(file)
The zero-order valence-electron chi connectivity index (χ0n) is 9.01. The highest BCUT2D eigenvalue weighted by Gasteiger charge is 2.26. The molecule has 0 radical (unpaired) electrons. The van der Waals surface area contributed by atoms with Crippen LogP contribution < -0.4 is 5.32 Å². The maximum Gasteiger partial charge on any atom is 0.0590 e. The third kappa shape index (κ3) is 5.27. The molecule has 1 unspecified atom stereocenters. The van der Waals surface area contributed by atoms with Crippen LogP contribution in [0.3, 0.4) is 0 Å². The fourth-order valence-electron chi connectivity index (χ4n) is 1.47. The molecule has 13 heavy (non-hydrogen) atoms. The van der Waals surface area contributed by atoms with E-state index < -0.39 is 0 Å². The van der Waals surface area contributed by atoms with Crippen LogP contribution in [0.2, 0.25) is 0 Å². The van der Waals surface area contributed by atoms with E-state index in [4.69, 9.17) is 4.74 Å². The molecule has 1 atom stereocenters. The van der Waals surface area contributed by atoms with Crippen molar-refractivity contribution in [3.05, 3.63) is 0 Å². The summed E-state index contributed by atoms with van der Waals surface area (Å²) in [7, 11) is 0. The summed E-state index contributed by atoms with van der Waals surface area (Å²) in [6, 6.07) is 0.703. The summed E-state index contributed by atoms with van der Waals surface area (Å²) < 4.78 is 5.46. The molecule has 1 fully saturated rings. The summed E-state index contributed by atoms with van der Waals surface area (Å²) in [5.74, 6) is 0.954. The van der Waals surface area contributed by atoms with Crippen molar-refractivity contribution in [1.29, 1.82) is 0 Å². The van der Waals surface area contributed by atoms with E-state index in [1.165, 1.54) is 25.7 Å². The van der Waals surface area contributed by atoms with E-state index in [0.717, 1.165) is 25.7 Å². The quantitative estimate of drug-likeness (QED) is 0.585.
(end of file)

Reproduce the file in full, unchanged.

The zero-order valence-electron chi connectivity index (χ0n) is 9.01. The highest BCUT2D eigenvalue weighted by Gasteiger charge is 2.26. The molecule has 0 radical (unpaired) electrons. The van der Waals surface area contributed by atoms with Crippen LogP contribution < -0.4 is 5.32 Å². The maximum Gasteiger partial charge on any atom is 0.0590 e. The third kappa shape index (κ3) is 5.27. The molecule has 1 unspecified atom stereocenters. The van der Waals surface area contributed by atoms with Crippen LogP contribution in [0.3, 0.4) is 0 Å². The fourth-order valence-electron chi connectivity index (χ4n) is 1.47. The molecule has 13 heavy (non-hydrogen) atoms. The van der Waals surface area contributed by atoms with E-state index < -0.39 is 0 Å². The van der Waals surface area contributed by atoms with Crippen LogP contribution in [0.2, 0.25) is 0 Å². The van der Waals surface area contributed by atoms with E-state index in [4.69, 9.17) is 4.74 Å². The molecule has 1 atom stereocenters. The van der Waals surface area contributed by atoms with Crippen molar-refractivity contribution in [3.05, 3.63) is 0 Å². The summed E-state index contributed by atoms with van der Waals surface area (Å²) in [7, 11) is 0. The summed E-state index contributed by atoms with van der Waals surface area (Å²) in [6, 6.07) is 0.703. The summed E-state index contributed by atoms with van der Waals surface area (Å²) < 4.78 is 5.46. The molecule has 1 fully saturated rings. The summed E-state index contributed by atoms with van der Waals surface area (Å²) in [5.74, 6) is 0.954. The van der Waals surface area contributed by atoms with Crippen molar-refractivity contribution in [1.29, 1.82) is 0 Å². The van der Waals surface area contributed by atoms with E-state index in [1.165, 1.54) is 25.7 Å². The van der Waals surface area contributed by atoms with E-state index in [0.717, 1.165) is 25.7 Å². The quantitative estimate of drug-likeness (QED) is 0.585.